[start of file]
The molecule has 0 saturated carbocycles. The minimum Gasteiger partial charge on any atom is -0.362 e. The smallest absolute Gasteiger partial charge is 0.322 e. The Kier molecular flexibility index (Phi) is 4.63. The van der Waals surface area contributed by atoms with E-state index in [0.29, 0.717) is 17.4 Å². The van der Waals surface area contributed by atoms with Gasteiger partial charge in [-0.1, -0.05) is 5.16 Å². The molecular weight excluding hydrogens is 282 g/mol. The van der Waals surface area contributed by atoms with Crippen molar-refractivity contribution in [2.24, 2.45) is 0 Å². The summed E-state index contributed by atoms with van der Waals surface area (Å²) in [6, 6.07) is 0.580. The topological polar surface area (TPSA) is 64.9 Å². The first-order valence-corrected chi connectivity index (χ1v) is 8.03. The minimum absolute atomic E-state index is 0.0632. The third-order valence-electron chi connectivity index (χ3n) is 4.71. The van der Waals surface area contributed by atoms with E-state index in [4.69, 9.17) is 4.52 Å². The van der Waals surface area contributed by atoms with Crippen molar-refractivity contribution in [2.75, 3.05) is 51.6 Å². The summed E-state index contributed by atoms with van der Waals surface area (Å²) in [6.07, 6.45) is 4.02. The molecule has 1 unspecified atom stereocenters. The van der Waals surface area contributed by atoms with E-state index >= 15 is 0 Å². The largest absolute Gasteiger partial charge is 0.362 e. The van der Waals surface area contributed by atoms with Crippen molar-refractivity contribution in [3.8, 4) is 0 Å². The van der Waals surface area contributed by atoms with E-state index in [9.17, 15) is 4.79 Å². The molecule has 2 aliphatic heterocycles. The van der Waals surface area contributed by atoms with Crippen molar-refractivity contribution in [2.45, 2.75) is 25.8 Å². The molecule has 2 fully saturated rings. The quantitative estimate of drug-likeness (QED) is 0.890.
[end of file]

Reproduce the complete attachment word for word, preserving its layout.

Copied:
The molecule has 0 saturated carbocycles. The minimum Gasteiger partial charge on any atom is -0.362 e. The smallest absolute Gasteiger partial charge is 0.322 e. The Kier molecular flexibility index (Phi) is 4.63. The van der Waals surface area contributed by atoms with E-state index in [0.29, 0.717) is 17.4 Å². The van der Waals surface area contributed by atoms with Gasteiger partial charge in [-0.1, -0.05) is 5.16 Å². The molecular weight excluding hydrogens is 282 g/mol. The van der Waals surface area contributed by atoms with Crippen molar-refractivity contribution in [2.24, 2.45) is 0 Å². The summed E-state index contributed by atoms with van der Waals surface area (Å²) in [6, 6.07) is 0.580. The topological polar surface area (TPSA) is 64.9 Å². The first-order valence-corrected chi connectivity index (χ1v) is 8.03. The minimum absolute atomic E-state index is 0.0632. The third-order valence-electron chi connectivity index (χ3n) is 4.71. The van der Waals surface area contributed by atoms with E-state index in [4.69, 9.17) is 4.52 Å². The van der Waals surface area contributed by atoms with Crippen molar-refractivity contribution in [2.75, 3.05) is 51.6 Å². The summed E-state index contributed by atoms with van der Waals surface area (Å²) in [6.07, 6.45) is 4.02. The molecule has 1 unspecified atom stereocenters. The van der Waals surface area contributed by atoms with E-state index >= 15 is 0 Å². The largest absolute Gasteiger partial charge is 0.362 e. The van der Waals surface area contributed by atoms with Crippen molar-refractivity contribution in [3.8, 4) is 0 Å². The van der Waals surface area contributed by atoms with E-state index in [9.17, 15) is 4.79 Å². The molecule has 2 aliphatic heterocycles. The van der Waals surface area contributed by atoms with Crippen molar-refractivity contribution in [2.45, 2.75) is 25.8 Å². The molecule has 2 fully saturated rings. The quantitative estimate of drug-likeness (QED) is 0.890.